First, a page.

"Strong Eagle Shows His Horse Stealing Powers", George Flett (Spokan), Colored pencil on ledger paper dated 1895
Businesses clusters and their synergies are exampled in the well known clusters of Silicon Valley, 128 Boston and the Research Triangle of North Carolina. In the 1990's, Professor Michael Porter of Harvard Business School examined the business cluster. His work confirms that the proximity of specialized companies leads to unusual competitive success. Professor Porter suggests that clusters encompass an array of linked industries and other entities important to competition, including suppliers of specialized inputs and providers of specialized infrastructure. Clusters also extend downstream to channels and customers and laterally to manufacturers of complementary products, and to companies in industries with common skills, technologies or inputs. Clusters often include governmental and other institutions, such as universities, standard-setting agencies, and think tanks, as well as providers of specialized training, education, information, research and technical support.
What happens inside firms is important, but the cluster effect indicates that the immediate business environment outside a company plays a vital role in its success as well. Clusters appear to effect competition in three broad ways. First, they increase the productivity of companies in the region. Second, they drive the direction and pace of innovation. Third, they stimulate and trigger the creation of new businesses within the cluster.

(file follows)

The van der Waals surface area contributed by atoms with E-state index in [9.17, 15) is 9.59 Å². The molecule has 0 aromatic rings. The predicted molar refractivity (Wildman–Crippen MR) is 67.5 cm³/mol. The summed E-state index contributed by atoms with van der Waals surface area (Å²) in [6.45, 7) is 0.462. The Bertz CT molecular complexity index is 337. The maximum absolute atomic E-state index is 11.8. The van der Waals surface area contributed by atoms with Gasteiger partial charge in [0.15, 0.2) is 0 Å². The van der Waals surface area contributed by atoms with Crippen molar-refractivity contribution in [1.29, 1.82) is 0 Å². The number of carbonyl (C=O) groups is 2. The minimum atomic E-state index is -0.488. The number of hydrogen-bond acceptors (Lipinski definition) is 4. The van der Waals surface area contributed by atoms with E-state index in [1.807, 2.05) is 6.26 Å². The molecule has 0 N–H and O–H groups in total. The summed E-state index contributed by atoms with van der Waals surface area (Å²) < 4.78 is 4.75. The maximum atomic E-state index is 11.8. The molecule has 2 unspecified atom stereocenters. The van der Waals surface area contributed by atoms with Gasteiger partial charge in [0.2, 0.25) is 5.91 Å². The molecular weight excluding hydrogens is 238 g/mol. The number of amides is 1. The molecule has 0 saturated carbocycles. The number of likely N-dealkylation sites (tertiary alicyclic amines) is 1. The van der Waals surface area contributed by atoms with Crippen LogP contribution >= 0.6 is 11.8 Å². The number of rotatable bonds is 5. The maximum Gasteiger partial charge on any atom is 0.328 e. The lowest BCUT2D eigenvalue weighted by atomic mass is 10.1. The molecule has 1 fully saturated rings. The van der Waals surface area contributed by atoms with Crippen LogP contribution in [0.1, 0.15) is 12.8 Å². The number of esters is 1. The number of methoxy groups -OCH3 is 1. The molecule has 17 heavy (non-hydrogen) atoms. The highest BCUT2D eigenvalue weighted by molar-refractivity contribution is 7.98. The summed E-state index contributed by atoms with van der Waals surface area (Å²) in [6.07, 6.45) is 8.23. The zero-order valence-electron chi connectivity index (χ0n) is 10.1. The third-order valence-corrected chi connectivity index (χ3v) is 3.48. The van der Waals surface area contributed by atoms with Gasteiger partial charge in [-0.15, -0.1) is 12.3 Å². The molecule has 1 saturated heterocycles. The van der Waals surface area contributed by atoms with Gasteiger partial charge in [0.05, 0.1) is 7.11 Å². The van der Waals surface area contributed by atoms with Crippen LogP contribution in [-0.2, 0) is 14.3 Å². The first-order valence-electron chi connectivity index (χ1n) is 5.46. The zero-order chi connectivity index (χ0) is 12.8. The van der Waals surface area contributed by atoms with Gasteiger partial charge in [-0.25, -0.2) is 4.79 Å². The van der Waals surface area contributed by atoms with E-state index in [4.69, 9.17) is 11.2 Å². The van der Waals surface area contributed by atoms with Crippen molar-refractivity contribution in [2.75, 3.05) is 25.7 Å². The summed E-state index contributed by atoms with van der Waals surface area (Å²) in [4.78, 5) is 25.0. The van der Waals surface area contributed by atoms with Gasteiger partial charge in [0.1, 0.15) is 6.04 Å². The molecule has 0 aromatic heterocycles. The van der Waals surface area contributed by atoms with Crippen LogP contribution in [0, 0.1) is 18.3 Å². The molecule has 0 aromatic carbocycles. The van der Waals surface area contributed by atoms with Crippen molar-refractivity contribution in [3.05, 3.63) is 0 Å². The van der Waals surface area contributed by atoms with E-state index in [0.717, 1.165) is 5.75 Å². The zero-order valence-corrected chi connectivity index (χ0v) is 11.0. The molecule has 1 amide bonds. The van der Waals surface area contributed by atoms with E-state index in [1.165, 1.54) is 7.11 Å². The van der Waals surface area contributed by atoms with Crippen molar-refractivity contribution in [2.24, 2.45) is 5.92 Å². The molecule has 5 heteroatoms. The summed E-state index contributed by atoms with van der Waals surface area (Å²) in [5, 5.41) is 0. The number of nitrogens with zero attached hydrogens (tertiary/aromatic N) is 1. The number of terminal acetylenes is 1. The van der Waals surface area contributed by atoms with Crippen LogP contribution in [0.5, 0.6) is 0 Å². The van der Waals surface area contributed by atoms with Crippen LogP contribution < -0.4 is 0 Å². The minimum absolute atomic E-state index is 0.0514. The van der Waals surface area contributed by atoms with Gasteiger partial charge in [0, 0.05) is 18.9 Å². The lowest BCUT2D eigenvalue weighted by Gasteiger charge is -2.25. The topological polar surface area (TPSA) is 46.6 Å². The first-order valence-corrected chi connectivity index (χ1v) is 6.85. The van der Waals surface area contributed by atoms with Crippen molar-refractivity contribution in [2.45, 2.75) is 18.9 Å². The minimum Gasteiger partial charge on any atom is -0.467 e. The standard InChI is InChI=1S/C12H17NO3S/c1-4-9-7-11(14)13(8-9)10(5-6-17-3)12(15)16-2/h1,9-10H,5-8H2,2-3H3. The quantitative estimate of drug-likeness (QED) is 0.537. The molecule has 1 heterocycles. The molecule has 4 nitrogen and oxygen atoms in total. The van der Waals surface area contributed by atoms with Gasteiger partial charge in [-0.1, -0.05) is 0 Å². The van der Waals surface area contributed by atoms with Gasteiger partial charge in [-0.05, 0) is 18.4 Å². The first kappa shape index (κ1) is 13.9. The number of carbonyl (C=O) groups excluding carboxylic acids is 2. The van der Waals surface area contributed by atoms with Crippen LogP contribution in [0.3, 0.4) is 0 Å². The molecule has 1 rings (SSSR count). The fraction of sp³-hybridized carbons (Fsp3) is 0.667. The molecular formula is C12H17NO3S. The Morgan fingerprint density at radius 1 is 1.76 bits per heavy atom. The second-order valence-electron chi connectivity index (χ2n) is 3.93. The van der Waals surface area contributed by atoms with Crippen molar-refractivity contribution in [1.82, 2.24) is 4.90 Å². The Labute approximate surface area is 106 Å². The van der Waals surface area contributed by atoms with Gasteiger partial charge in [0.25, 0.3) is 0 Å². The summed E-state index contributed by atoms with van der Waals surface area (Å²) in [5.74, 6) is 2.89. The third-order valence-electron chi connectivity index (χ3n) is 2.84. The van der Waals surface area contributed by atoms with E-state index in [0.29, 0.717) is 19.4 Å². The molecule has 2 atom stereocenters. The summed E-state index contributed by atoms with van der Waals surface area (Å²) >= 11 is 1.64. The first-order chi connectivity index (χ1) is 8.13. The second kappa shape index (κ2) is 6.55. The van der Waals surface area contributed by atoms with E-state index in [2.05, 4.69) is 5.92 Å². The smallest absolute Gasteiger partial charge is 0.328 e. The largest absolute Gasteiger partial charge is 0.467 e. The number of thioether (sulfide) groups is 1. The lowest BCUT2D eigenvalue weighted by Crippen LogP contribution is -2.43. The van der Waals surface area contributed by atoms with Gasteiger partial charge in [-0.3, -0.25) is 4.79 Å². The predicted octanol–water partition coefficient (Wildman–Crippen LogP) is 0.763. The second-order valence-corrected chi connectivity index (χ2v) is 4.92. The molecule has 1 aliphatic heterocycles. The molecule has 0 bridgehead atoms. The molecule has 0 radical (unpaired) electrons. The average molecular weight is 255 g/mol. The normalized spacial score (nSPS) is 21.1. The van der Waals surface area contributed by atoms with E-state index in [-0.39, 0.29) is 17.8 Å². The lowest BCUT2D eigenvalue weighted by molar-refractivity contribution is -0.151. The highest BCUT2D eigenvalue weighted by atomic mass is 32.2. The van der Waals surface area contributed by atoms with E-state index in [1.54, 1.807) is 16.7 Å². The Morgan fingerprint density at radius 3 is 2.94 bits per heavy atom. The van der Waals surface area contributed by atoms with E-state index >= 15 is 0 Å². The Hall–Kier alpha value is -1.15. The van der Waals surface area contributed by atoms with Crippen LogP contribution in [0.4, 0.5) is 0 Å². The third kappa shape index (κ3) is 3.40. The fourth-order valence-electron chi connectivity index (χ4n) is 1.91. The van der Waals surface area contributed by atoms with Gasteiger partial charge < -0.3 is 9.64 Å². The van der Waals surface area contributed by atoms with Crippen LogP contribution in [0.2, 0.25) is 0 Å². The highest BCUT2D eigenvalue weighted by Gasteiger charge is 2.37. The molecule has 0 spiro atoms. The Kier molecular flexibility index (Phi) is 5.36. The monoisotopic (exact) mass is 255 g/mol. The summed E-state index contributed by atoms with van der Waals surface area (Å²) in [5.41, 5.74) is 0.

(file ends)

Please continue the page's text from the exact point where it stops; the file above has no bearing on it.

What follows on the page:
Clusters are now also being referred to as knowledge communities. They are recognized as a way of doing things that is more sustainable than the know-how of a single company. Clusters are more than just being located in the same area. They are more than a co-location of know-how, they are also co-location of know-how.
Critical to the cluster's competitive advantage is the information infrastructure connecting the "knowledge community". Knowledge communities as presented by Porter and others are not always co-located and must not be constrained by geographical limitations. Therefore, the Rose approach develops the necessary infrastructure that enables sharing and coordination of information, ideas and technology, the distribution of education (knowledge), as well as intangible intellectual properties and other similar benefits, in order to create the informational connectivity for companies to link together in value clusters, which may extend across regions and borders.
Specific to this critical infrastructure, we are competing a proposal to build a real time, interactive virtual classroom/video teleconferencing center and data base which will be the physical cornerstone of the infrastructure needed to create the global informational connectivity for the value clusters.